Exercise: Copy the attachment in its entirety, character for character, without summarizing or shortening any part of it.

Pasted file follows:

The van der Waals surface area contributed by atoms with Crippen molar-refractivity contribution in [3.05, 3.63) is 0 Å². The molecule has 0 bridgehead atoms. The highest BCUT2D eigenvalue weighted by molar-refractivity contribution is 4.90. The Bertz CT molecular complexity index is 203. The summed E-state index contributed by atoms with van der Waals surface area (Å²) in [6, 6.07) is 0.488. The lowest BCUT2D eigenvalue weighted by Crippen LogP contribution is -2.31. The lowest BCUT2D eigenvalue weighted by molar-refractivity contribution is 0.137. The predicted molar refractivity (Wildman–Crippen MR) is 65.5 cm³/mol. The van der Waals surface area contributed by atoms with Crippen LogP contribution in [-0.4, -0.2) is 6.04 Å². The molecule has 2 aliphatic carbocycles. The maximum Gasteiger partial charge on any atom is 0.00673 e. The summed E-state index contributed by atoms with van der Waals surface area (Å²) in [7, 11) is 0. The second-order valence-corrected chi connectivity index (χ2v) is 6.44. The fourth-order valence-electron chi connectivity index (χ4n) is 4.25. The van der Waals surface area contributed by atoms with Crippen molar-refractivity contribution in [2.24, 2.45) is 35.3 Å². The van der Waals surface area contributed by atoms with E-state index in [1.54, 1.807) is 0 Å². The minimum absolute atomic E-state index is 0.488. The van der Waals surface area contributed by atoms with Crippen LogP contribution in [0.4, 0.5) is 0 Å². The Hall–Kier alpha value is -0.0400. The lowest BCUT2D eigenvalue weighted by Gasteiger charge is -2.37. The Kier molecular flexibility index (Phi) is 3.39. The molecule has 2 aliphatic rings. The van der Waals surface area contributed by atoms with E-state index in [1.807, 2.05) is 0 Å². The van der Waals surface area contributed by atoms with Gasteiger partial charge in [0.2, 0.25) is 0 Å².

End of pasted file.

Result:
The van der Waals surface area contributed by atoms with Crippen molar-refractivity contribution in [3.05, 3.63) is 0 Å². The molecule has 0 bridgehead atoms. The highest BCUT2D eigenvalue weighted by molar-refractivity contribution is 4.90. The Bertz CT molecular complexity index is 203. The summed E-state index contributed by atoms with van der Waals surface area (Å²) in [6, 6.07) is 0.488. The lowest BCUT2D eigenvalue weighted by Crippen LogP contribution is -2.31. The lowest BCUT2D eigenvalue weighted by molar-refractivity contribution is 0.137. The predicted molar refractivity (Wildman–Crippen MR) is 65.5 cm³/mol. The van der Waals surface area contributed by atoms with Crippen LogP contribution in [-0.4, -0.2) is 6.04 Å². The molecule has 2 aliphatic carbocycles. The maximum Gasteiger partial charge on any atom is 0.00673 e. The summed E-state index contributed by atoms with van der Waals surface area (Å²) in [7, 11) is 0. The second-order valence-corrected chi connectivity index (χ2v) is 6.44. The fourth-order valence-electron chi connectivity index (χ4n) is 4.25. The van der Waals surface area contributed by atoms with Crippen molar-refractivity contribution in [2.24, 2.45) is 35.3 Å². The van der Waals surface area contributed by atoms with E-state index in [1.54, 1.807) is 0 Å². The minimum absolute atomic E-state index is 0.488. The van der Waals surface area contributed by atoms with Crippen LogP contribution in [0.4, 0.5) is 0 Å². The Hall–Kier alpha value is -0.0400. The lowest BCUT2D eigenvalue weighted by Gasteiger charge is -2.37. The Kier molecular flexibility index (Phi) is 3.39. The molecule has 2 aliphatic rings. The van der Waals surface area contributed by atoms with E-state index in [1.807, 2.05) is 0 Å². The van der Waals surface area contributed by atoms with Gasteiger partial charge in [0.2, 0.25) is 0 Å².